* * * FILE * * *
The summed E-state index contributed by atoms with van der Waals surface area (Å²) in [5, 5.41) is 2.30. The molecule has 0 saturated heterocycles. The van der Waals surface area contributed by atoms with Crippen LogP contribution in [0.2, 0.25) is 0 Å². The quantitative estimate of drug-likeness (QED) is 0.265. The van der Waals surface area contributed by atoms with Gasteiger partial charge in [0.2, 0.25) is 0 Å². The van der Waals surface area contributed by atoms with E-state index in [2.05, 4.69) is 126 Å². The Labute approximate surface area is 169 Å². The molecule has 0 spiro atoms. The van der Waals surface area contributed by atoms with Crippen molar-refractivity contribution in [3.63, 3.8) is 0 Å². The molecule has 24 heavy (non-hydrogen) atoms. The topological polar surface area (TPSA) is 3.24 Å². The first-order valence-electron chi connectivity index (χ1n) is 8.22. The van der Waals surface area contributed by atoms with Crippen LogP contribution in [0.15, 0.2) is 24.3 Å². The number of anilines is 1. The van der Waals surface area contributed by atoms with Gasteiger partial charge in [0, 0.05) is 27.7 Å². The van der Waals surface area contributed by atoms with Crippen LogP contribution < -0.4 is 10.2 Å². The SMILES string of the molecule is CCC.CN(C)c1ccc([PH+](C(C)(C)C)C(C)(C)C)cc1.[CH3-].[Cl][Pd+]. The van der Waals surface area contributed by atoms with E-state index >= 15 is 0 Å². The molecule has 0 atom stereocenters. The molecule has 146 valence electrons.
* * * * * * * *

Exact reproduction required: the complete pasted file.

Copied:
The summed E-state index contributed by atoms with van der Waals surface area (Å²) in [5, 5.41) is 2.30. The molecule has 0 saturated heterocycles. The van der Waals surface area contributed by atoms with Crippen LogP contribution in [0.2, 0.25) is 0 Å². The quantitative estimate of drug-likeness (QED) is 0.265. The van der Waals surface area contributed by atoms with Gasteiger partial charge in [0.2, 0.25) is 0 Å². The van der Waals surface area contributed by atoms with E-state index in [2.05, 4.69) is 126 Å². The Labute approximate surface area is 169 Å². The molecule has 0 spiro atoms. The van der Waals surface area contributed by atoms with Crippen molar-refractivity contribution in [3.63, 3.8) is 0 Å². The molecule has 24 heavy (non-hydrogen) atoms. The topological polar surface area (TPSA) is 3.24 Å². The first-order valence-electron chi connectivity index (χ1n) is 8.22. The van der Waals surface area contributed by atoms with Crippen LogP contribution in [0.15, 0.2) is 24.3 Å². The number of anilines is 1. The van der Waals surface area contributed by atoms with Gasteiger partial charge in [0, 0.05) is 27.7 Å². The van der Waals surface area contributed by atoms with Crippen LogP contribution < -0.4 is 10.2 Å². The SMILES string of the molecule is CCC.CN(C)c1ccc([PH+](C(C)(C)C)C(C)(C)C)cc1.[CH3-].[Cl][Pd+]. The van der Waals surface area contributed by atoms with E-state index >= 15 is 0 Å². The molecule has 0 atom stereocenters. The molecule has 146 valence electrons.